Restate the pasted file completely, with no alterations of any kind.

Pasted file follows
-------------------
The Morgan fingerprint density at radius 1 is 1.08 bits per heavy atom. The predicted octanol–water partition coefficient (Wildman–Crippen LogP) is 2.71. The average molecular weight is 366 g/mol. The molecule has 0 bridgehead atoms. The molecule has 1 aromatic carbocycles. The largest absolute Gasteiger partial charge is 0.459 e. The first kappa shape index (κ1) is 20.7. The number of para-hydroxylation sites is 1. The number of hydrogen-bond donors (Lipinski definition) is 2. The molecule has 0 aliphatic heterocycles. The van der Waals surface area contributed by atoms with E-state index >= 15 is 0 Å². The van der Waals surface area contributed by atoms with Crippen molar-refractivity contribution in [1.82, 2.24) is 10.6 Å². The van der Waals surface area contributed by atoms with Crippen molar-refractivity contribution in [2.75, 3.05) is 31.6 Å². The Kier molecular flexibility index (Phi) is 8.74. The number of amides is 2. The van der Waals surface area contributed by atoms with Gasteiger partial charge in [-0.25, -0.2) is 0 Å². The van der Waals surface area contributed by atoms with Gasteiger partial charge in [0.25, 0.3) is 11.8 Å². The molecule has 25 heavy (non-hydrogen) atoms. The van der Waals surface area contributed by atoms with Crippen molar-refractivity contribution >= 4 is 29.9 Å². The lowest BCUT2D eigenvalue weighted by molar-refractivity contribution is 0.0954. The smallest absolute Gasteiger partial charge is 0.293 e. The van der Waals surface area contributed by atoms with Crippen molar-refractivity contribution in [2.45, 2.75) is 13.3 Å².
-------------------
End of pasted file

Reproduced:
The Morgan fingerprint density at radius 1 is 1.08 bits per heavy atom. The predicted octanol–water partition coefficient (Wildman–Crippen LogP) is 2.71. The average molecular weight is 366 g/mol. The molecule has 0 bridgehead atoms. The molecule has 1 aromatic carbocycles. The largest absolute Gasteiger partial charge is 0.459 e. The first kappa shape index (κ1) is 20.7. The number of para-hydroxylation sites is 1. The number of hydrogen-bond donors (Lipinski definition) is 2. The molecule has 0 aliphatic heterocycles. The van der Waals surface area contributed by atoms with E-state index >= 15 is 0 Å². The van der Waals surface area contributed by atoms with Crippen molar-refractivity contribution in [1.82, 2.24) is 10.6 Å². The van der Waals surface area contributed by atoms with Crippen molar-refractivity contribution in [2.75, 3.05) is 31.6 Å². The Kier molecular flexibility index (Phi) is 8.74. The number of amides is 2. The van der Waals surface area contributed by atoms with Gasteiger partial charge in [-0.25, -0.2) is 0 Å². The van der Waals surface area contributed by atoms with Gasteiger partial charge in [0.25, 0.3) is 11.8 Å². The molecule has 25 heavy (non-hydrogen) atoms. The van der Waals surface area contributed by atoms with Crippen molar-refractivity contribution >= 4 is 29.9 Å². The lowest BCUT2D eigenvalue weighted by molar-refractivity contribution is 0.0954. The smallest absolute Gasteiger partial charge is 0.293 e. The van der Waals surface area contributed by atoms with Crippen molar-refractivity contribution in [2.45, 2.75) is 13.3 Å².